“We learn from failure, not from success!”
Well, if we apply Dracula author Bram Stoker's maxim to the U.S. Air Force, it could make the case that it has learned the most of all the U.S. military services.
A few weeks ago, the Air Force finally released the executive summary [pdf] of its investigation into its Expeditionary Combat Support System (ECSS). The system was a development blunder that the service mercifully terminated last year after spending US $1.03 billion over seven years and producing a system—if you can even call it that—without “any significant military capability.” The ECSS project began in 2004 as an ambitious and risky effort to replace some 240 outdated Air Force computer systems with a single integrated enterprise resource planning (ERP) system aimed at modernizing the service's global supply chain. It was also meant to help provide the core financial information required to meet a Congressional mandate that demanded an auditable set of books by 2017.
The investigation was demanded last December by Senators Carl Levin and John McCain, respectively the chairman and ranking member of the Senate Armed Services Committee, who wanted to know the root causes of what was “one of the most egregious examples of mismanagement in recent memory.” The Air Force only released the executive summary, stamping the full document written by its Acquisition Incident Review (AIR) Team “For Official Use Only.” After reading through the summary, you can understand why: too many people would be at risk from having a heart attack either from anger, laughing themselves silly, or both simultaneously at the host of blunders highlighted.
The AIR Team’s executive summary begins by providing a short history of the program, including the several unsuccessful attempts at trying to resuscitate it. It goes on to identify four contributing causes along with six root causes as to why the ECSS project was cancelled. The four contributing causes listed are:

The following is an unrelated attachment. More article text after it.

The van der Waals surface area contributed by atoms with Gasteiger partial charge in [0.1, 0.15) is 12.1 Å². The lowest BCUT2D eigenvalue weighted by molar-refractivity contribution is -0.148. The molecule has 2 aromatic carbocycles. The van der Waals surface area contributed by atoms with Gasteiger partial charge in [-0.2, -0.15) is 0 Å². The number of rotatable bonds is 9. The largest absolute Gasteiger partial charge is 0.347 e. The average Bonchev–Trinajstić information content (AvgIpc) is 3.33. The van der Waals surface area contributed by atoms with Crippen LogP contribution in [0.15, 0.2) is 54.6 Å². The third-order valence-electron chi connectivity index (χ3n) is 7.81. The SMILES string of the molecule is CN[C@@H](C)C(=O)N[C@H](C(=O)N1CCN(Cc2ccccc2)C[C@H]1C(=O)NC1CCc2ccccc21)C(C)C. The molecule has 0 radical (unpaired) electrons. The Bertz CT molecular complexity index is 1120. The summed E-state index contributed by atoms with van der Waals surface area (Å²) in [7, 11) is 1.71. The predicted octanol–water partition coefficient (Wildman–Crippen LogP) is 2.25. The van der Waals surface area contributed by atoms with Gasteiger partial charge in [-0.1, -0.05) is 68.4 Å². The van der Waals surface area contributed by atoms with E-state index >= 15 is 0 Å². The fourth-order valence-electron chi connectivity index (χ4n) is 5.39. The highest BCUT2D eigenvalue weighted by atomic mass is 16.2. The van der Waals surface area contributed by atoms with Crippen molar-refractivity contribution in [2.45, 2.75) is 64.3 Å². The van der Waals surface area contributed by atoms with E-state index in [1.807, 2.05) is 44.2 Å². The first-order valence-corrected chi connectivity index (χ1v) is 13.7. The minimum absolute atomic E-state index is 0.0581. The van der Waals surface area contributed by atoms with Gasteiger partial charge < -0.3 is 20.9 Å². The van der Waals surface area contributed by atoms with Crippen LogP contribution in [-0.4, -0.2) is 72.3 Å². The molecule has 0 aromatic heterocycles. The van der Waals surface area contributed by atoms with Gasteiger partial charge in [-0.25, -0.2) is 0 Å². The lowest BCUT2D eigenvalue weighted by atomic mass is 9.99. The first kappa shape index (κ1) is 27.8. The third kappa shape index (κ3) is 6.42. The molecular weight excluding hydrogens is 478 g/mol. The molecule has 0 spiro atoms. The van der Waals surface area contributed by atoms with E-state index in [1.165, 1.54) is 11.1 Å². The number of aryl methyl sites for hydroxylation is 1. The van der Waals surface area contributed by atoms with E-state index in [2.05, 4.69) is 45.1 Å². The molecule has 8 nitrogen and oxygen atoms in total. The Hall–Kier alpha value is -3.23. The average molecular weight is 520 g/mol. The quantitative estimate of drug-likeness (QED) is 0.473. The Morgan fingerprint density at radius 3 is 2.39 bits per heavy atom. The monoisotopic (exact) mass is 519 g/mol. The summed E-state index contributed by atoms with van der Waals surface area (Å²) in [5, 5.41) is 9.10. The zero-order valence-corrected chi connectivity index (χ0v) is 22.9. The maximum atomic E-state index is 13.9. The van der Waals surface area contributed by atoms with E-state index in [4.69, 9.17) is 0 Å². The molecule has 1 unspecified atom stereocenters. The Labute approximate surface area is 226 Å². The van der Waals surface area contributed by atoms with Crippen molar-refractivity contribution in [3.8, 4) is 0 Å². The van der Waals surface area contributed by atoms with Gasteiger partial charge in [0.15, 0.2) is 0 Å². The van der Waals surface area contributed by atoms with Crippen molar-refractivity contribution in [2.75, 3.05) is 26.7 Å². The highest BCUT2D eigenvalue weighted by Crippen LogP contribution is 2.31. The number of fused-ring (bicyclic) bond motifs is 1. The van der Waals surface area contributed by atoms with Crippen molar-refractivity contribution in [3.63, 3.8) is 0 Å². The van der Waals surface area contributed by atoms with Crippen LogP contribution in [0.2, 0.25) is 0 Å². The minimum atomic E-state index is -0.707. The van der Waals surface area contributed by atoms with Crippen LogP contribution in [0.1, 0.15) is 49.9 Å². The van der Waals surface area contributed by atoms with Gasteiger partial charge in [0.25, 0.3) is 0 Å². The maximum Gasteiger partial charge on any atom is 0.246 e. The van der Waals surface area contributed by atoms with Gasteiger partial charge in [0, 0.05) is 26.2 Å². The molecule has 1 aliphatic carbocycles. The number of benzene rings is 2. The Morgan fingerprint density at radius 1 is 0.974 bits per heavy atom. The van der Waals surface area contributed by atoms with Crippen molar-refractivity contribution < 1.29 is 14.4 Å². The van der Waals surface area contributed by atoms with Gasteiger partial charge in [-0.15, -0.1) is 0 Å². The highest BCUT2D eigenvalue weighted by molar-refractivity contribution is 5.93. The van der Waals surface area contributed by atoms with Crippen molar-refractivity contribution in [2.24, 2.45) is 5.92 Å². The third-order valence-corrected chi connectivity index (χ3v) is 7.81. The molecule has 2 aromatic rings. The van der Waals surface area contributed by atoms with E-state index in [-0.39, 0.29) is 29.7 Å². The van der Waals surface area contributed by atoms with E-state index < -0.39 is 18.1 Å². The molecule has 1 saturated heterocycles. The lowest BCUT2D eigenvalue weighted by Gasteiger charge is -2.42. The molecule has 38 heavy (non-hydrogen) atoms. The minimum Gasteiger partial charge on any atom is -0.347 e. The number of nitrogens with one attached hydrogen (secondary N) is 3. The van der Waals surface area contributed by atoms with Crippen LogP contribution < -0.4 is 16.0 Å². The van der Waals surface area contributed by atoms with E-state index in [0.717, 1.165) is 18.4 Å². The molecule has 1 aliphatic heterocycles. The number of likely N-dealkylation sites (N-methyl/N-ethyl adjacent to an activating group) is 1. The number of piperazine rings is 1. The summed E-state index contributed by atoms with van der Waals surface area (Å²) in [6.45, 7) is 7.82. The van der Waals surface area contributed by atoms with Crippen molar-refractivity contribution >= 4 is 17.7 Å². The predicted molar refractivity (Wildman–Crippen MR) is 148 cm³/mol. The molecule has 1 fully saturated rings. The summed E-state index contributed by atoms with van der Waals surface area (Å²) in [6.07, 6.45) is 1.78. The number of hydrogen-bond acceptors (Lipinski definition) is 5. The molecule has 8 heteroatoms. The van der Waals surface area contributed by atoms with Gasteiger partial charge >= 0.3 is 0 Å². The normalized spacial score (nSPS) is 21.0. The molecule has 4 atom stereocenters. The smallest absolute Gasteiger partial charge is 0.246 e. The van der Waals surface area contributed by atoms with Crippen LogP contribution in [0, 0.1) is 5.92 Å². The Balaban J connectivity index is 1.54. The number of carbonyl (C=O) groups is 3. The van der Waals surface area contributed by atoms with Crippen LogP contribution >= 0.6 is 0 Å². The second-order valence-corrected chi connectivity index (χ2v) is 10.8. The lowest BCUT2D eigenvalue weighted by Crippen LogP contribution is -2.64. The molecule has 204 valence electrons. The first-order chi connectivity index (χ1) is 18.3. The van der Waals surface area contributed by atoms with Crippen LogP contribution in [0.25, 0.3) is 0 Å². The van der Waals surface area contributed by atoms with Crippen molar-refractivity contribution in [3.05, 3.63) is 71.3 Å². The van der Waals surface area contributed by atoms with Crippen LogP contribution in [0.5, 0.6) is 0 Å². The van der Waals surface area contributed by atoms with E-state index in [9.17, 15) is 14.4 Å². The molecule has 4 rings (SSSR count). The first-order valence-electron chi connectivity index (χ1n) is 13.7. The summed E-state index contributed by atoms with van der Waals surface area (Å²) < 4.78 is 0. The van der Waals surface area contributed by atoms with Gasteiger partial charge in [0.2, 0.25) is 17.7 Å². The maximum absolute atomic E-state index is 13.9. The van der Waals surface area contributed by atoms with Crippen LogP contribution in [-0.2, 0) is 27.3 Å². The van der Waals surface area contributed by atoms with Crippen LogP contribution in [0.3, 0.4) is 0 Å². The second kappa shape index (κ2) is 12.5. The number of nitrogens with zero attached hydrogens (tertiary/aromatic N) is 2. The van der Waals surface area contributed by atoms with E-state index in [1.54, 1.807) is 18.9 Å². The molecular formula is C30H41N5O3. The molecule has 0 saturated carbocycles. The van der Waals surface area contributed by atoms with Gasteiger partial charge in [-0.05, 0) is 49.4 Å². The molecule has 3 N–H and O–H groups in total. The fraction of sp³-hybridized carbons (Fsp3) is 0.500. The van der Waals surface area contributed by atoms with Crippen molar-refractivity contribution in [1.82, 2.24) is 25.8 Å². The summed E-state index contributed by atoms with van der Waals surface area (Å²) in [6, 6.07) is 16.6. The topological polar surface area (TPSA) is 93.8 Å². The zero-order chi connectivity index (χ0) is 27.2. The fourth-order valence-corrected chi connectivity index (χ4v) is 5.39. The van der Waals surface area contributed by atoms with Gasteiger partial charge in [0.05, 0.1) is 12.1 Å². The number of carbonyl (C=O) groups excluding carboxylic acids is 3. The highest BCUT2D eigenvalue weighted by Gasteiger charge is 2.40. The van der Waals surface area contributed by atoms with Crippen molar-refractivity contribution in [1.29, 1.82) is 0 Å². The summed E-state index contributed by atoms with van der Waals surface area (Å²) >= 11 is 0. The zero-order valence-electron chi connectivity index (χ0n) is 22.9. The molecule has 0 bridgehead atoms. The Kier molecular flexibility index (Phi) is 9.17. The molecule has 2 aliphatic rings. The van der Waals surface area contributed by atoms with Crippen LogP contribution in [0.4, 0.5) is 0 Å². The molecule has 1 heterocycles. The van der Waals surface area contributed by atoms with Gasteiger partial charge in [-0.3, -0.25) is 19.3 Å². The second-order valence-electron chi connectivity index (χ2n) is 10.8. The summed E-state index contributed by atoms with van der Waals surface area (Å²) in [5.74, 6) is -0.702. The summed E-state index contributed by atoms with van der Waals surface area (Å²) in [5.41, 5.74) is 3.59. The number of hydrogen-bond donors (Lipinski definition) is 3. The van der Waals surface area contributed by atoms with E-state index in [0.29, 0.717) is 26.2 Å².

- tactics, techniques, and procedures
- difficulty of change
- personnel and organizational churn
In terms of governance, the AIR Team says that there existed “a confusing and, at times, ineffectual governance structure” which was “evident throughout the life of the program.” Different and competing acquisition guidance methods were used throughout the program’s development, sometimes concurrently, leading to “needless” delay, frustration, and decision uncertainty at the program executive level.
As far as tactics, techniques, and procedures, the AIR Team found that the Air Force’s ECSS management team was in over their heads. The ECSS team underestimated “the sophistication needed in tackling the enormous and complex effort." This led it to inappropriate use of, for example, a firm fixed price contract for a “significant” development effort that “lacked defined requirements.” Firm fixed price contracts are most appropriate when the acquisition and technical risks are low, not sky high, as in the ECSS program. According to the AIR Team, the ECSS acquisition was at least 28 times larger [pdf] than any similar ERP system development ever attempted by the Defense Department. (And it was probably 100 times larger than the Air Force has ever successfully delivered.)
In addition, the objectives and enormity of the ECSS program meant that virtually all U.S. Air Force logistics organizations (and their contractors) would need to change fundamentally how they did business, which few were prepared for or anxious to do. This led to the AIR Team’s third contributing factor, the difficulty of (implementing organizational) change. Not only did ECSS represent major, disruptive change, but the lack of early program success only served to amplify the doubts the affected Air Force logistics organizations had that moving to ECCC would still allow them to achieve their operational missions.